Have a few minutes to relax? These quick practices are suggested by Acosta.
- Take several deep breaths, and put both hands over your heart, closing your eyes, and feeling the warmth and comfort of your touch.
- For 12 cycles, breathe in for 2 counts and breathe out for 4 counts.
“The sun is a great source of vitamin D, and
“It doesn’t have to be long. Five minutes of blue skies can do your mind and heart good.”
Is it possible that you are stuck inside all day? Taylor recommends that you have several minutes.
- A quick walk.
- You are sitting in the backyard.
- breathing in the fresh air
Try these options.
- The window is near your desk.
- Take a work meeting outside.
- You can eat lunch at the park.
- Exercise outdoors.
“The strategies above can help improve mental well-being, but they can’t cure mental health conditions”
Making changes in your habits may not always help you with your mental distress. Working with a therapist can be very effective in improving mental health.
You can consider professional support at any time. You don’t need to have depression, anxiety, or any specific mental health symptoms to benefit from therapy.
If it becomes important, reaching out becomes a priority.
- you’ve experienced a stressful or traumatic event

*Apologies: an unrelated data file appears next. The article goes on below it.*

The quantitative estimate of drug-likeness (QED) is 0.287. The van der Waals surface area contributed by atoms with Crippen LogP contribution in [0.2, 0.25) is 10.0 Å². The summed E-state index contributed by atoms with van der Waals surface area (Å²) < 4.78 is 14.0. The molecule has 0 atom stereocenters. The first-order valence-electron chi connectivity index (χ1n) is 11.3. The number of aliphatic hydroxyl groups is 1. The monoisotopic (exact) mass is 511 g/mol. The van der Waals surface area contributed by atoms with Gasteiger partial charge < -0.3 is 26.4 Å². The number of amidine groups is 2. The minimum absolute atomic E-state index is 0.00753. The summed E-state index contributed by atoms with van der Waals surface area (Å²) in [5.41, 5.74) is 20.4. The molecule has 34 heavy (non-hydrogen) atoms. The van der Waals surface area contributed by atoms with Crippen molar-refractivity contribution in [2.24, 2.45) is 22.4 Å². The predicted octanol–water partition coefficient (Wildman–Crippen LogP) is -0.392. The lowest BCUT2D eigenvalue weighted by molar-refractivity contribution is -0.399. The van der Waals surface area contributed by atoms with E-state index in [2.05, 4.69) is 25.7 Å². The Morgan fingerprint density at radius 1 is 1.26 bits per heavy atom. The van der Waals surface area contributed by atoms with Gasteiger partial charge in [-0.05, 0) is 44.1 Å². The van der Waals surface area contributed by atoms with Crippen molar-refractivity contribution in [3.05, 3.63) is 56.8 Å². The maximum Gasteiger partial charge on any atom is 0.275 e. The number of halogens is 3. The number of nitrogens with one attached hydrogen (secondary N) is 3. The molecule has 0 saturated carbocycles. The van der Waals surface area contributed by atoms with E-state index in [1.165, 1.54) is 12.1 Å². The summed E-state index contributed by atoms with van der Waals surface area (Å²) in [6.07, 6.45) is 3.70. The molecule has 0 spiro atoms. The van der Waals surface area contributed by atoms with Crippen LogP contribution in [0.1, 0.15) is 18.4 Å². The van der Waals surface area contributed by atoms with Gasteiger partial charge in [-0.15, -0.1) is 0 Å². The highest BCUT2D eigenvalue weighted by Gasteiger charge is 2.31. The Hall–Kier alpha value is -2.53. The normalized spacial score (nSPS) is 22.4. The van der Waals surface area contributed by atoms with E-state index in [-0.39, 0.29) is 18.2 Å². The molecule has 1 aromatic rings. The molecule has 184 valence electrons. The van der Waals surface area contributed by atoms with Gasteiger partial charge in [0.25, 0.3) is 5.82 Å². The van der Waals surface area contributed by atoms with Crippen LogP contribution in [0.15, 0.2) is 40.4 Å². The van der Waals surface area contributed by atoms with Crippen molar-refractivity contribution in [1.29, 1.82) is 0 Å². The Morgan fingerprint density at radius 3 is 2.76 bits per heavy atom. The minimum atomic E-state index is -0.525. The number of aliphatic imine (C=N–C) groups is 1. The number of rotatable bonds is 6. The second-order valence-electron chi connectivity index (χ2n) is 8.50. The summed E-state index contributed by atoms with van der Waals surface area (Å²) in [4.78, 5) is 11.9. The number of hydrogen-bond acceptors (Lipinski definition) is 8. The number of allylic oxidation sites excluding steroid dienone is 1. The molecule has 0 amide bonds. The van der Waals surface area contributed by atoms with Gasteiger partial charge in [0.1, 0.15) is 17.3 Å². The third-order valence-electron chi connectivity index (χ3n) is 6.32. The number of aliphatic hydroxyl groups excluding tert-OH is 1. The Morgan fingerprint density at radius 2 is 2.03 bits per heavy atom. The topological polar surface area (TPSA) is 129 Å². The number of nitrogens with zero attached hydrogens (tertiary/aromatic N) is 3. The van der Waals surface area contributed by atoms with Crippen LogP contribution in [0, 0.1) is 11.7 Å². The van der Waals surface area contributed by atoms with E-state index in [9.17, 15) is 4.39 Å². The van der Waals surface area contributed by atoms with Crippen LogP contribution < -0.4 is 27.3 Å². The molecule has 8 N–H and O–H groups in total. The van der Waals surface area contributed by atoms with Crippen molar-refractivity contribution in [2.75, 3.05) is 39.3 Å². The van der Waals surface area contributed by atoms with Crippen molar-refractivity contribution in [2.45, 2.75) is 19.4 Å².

- you feel more upset, anxious, or sad than usual
- you frequently feel agitated, irritable, or angry
- your motivation has tanked
- You have noticed that your appetite and sleep patterns have changed.
- It is difficult to get through the day.
- you feel stuck or overwhelmed
- you’re using alcohol or other substances more than usual or turning to other unhelpful coping behaviors
Here’s how to find the right therapist for you.
Your mental health is a big part of your quality of life. Adding good habits to your days can promote better mental health, even though many factors can affect it.
Just know that when it comes to adopting new habits, it’s generally more helpful to start with just one or two at a time, instead of a complete overhaul. Then, check in with yourself to take stock of how those changes helped.
“If your mental health starts to get worse, it’s time to seek help. Professional support can be a powerful tool.”
Davis says that you are a person who deserves to function and enjoy life the best you can.
Margarita Tartakovsky, MS, has been writing for Psych Central and other websites for more than a decade on a wide range of topics. She’s the author of the mental health journal “Vibe Check: Be Your Best You” (Sterling Teen). She’s especially passionate about helping readers feel less alone and overwhelmed and more empowered. You can connect with Margarita on LinkedIn, or check out her writing at her website.